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- Suppose the yield on short-term government securities (perceived to be risk-free) is about 3%. Suppose also that the expected return required by the market for a portfolio with a beta of 1 is 13.5%. According to the capital asset pricing model:

a. What is the expected return on the market portfolio?

b. What would be the expected return on a zero-beta stock?

c. Suppose you consider buying a share of stock at a price of $41. The stock is expected to pay a dividend of $2 next year and to sell then for $43. The stock risk has been evaluated at beta = -.5. Is the stock overpriced or underpriced?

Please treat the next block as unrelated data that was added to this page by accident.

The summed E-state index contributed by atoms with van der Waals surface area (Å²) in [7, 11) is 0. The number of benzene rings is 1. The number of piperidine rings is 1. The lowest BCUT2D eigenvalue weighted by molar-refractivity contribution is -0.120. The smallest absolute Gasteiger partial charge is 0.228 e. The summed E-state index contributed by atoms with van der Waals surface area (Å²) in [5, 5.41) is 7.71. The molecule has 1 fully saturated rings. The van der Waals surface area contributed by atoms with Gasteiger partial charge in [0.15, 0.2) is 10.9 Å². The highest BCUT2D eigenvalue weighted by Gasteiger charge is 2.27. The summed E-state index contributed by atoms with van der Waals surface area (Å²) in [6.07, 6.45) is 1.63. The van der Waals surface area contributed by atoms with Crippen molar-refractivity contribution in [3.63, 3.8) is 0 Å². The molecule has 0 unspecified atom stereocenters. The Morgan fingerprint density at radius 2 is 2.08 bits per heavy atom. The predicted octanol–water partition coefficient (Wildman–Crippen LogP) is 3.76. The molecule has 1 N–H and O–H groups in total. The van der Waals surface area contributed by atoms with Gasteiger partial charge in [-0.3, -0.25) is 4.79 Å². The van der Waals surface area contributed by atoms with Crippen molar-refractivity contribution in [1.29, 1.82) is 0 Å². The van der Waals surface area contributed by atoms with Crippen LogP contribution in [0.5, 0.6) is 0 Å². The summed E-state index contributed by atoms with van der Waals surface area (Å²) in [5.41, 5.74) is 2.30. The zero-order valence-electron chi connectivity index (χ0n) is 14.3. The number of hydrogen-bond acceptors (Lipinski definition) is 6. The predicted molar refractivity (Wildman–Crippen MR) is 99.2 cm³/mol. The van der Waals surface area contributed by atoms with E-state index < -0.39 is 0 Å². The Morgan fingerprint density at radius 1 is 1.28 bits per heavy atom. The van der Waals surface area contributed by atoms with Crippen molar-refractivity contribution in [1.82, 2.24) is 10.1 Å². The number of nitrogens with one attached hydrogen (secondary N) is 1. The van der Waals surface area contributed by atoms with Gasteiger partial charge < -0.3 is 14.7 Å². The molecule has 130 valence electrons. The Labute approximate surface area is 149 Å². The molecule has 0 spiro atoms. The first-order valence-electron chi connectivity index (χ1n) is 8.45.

- Suppose there are two independent economic factors, M1 and M2. The risk-free rate is 5%, and all stocks have independent firm-specific components with a standard deviation of 50%. Portfolios A and B are both well diversified.

Portfolio | Beta on M1 | Beta on M2 | Expected Return (%) |

A | 1.9 | 2.6 | 44 |

B | 2.2 | 21.5 | 14 |

What is the expected return-beta relationship in this economy?

- Consider a bond paying a coupon rate of 9% per year semiannually when the market interest rate is only 6%. The bond has five years until maturity.

a. Find the bond’s price today and six months from now after the next coupon is paid.

b. What is the total rate of return on the bond?

- Consider a firm that pays no dividends. Next year’s earnings are projected to be $1,500,000. The present value of growth opportunities is estimated to be $13,500,000. Suppose that there are 250,000 shares outstanding. If investors require a return of 12 percent, what is the fair value of the company’s stock (Find the price per share)?